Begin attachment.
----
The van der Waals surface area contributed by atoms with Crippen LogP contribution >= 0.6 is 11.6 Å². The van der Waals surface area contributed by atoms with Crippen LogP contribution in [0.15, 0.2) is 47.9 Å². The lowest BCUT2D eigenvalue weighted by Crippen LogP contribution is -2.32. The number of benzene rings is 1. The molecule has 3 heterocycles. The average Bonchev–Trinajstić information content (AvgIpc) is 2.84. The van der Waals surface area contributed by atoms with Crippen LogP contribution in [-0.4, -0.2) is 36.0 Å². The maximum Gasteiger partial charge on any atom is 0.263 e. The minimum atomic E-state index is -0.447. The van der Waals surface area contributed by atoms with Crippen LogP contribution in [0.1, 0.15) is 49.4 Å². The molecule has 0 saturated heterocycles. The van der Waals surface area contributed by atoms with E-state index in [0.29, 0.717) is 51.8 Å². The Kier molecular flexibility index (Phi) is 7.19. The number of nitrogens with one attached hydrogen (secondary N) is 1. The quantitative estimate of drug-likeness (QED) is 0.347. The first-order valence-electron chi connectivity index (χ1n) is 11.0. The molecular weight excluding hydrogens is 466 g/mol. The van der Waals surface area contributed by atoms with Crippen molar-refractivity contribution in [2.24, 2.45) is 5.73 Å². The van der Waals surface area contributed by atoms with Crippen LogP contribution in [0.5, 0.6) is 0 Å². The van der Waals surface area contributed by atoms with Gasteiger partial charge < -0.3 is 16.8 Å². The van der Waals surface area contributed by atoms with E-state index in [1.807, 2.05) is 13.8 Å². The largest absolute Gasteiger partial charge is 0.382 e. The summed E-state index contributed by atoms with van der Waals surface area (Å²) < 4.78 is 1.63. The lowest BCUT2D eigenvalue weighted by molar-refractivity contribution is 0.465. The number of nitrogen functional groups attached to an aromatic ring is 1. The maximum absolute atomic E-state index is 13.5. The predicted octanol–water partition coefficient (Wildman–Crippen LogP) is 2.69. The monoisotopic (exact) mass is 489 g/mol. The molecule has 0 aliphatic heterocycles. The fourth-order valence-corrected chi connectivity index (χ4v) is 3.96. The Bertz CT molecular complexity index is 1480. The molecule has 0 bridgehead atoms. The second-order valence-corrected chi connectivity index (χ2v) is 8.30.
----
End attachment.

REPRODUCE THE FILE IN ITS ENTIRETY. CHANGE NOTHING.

The van der Waals surface area contributed by atoms with Crippen LogP contribution >= 0.6 is 11.6 Å². The van der Waals surface area contributed by atoms with Crippen LogP contribution in [0.15, 0.2) is 47.9 Å². The lowest BCUT2D eigenvalue weighted by Crippen LogP contribution is -2.32. The number of benzene rings is 1. The molecule has 3 heterocycles. The average Bonchev–Trinajstić information content (AvgIpc) is 2.84. The van der Waals surface area contributed by atoms with Crippen LogP contribution in [-0.4, -0.2) is 36.0 Å². The maximum Gasteiger partial charge on any atom is 0.263 e. The minimum atomic E-state index is -0.447. The van der Waals surface area contributed by atoms with Crippen LogP contribution in [0.1, 0.15) is 49.4 Å². The molecule has 0 saturated heterocycles. The van der Waals surface area contributed by atoms with E-state index in [0.29, 0.717) is 51.8 Å². The Kier molecular flexibility index (Phi) is 7.19. The number of nitrogens with one attached hydrogen (secondary N) is 1. The quantitative estimate of drug-likeness (QED) is 0.347. The first-order valence-electron chi connectivity index (χ1n) is 11.0. The molecular weight excluding hydrogens is 466 g/mol. The van der Waals surface area contributed by atoms with Crippen molar-refractivity contribution in [2.24, 2.45) is 5.73 Å². The van der Waals surface area contributed by atoms with Crippen LogP contribution in [0.5, 0.6) is 0 Å². The van der Waals surface area contributed by atoms with Gasteiger partial charge < -0.3 is 16.8 Å². The van der Waals surface area contributed by atoms with E-state index in [1.807, 2.05) is 13.8 Å². The largest absolute Gasteiger partial charge is 0.382 e. The summed E-state index contributed by atoms with van der Waals surface area (Å²) < 4.78 is 1.63. The lowest BCUT2D eigenvalue weighted by molar-refractivity contribution is 0.465. The number of nitrogen functional groups attached to an aromatic ring is 1. The maximum absolute atomic E-state index is 13.5. The predicted octanol–water partition coefficient (Wildman–Crippen LogP) is 2.69. The monoisotopic (exact) mass is 489 g/mol. The molecule has 0 aliphatic heterocycles. The fourth-order valence-corrected chi connectivity index (χ4v) is 3.96. The Bertz CT molecular complexity index is 1480. The molecule has 0 bridgehead atoms. The second-order valence-corrected chi connectivity index (χ2v) is 8.30.